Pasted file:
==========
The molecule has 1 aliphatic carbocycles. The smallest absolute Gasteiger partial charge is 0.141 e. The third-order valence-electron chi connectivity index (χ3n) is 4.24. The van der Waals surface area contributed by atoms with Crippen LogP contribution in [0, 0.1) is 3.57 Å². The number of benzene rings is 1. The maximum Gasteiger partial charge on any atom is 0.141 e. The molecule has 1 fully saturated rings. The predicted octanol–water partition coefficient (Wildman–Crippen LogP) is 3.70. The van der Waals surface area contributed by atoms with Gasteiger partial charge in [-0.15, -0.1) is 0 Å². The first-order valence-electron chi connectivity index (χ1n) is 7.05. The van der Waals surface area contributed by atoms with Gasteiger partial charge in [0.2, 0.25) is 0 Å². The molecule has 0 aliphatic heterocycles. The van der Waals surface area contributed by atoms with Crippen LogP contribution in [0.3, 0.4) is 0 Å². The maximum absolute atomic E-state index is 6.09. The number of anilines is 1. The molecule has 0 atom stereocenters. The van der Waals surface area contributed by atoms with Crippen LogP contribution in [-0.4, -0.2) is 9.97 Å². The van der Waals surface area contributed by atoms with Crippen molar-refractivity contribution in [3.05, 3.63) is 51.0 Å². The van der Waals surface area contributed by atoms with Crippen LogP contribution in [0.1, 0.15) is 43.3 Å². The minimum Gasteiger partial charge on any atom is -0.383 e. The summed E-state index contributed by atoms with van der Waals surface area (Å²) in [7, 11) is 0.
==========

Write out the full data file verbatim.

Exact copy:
The molecule has 1 aliphatic carbocycles. The smallest absolute Gasteiger partial charge is 0.141 e. The third-order valence-electron chi connectivity index (χ3n) is 4.24. The van der Waals surface area contributed by atoms with Crippen LogP contribution in [0, 0.1) is 3.57 Å². The number of benzene rings is 1. The maximum Gasteiger partial charge on any atom is 0.141 e. The molecule has 1 fully saturated rings. The predicted octanol–water partition coefficient (Wildman–Crippen LogP) is 3.70. The van der Waals surface area contributed by atoms with Gasteiger partial charge in [-0.15, -0.1) is 0 Å². The first-order valence-electron chi connectivity index (χ1n) is 7.05. The van der Waals surface area contributed by atoms with Gasteiger partial charge in [0.2, 0.25) is 0 Å². The molecule has 0 aliphatic heterocycles. The van der Waals surface area contributed by atoms with Crippen LogP contribution in [0.3, 0.4) is 0 Å². The maximum absolute atomic E-state index is 6.09. The number of anilines is 1. The molecule has 0 atom stereocenters. The van der Waals surface area contributed by atoms with Crippen LogP contribution in [-0.4, -0.2) is 9.97 Å². The van der Waals surface area contributed by atoms with Crippen molar-refractivity contribution in [3.05, 3.63) is 51.0 Å². The van der Waals surface area contributed by atoms with Crippen LogP contribution in [0.1, 0.15) is 43.3 Å². The minimum Gasteiger partial charge on any atom is -0.383 e. The summed E-state index contributed by atoms with van der Waals surface area (Å²) in [7, 11) is 0.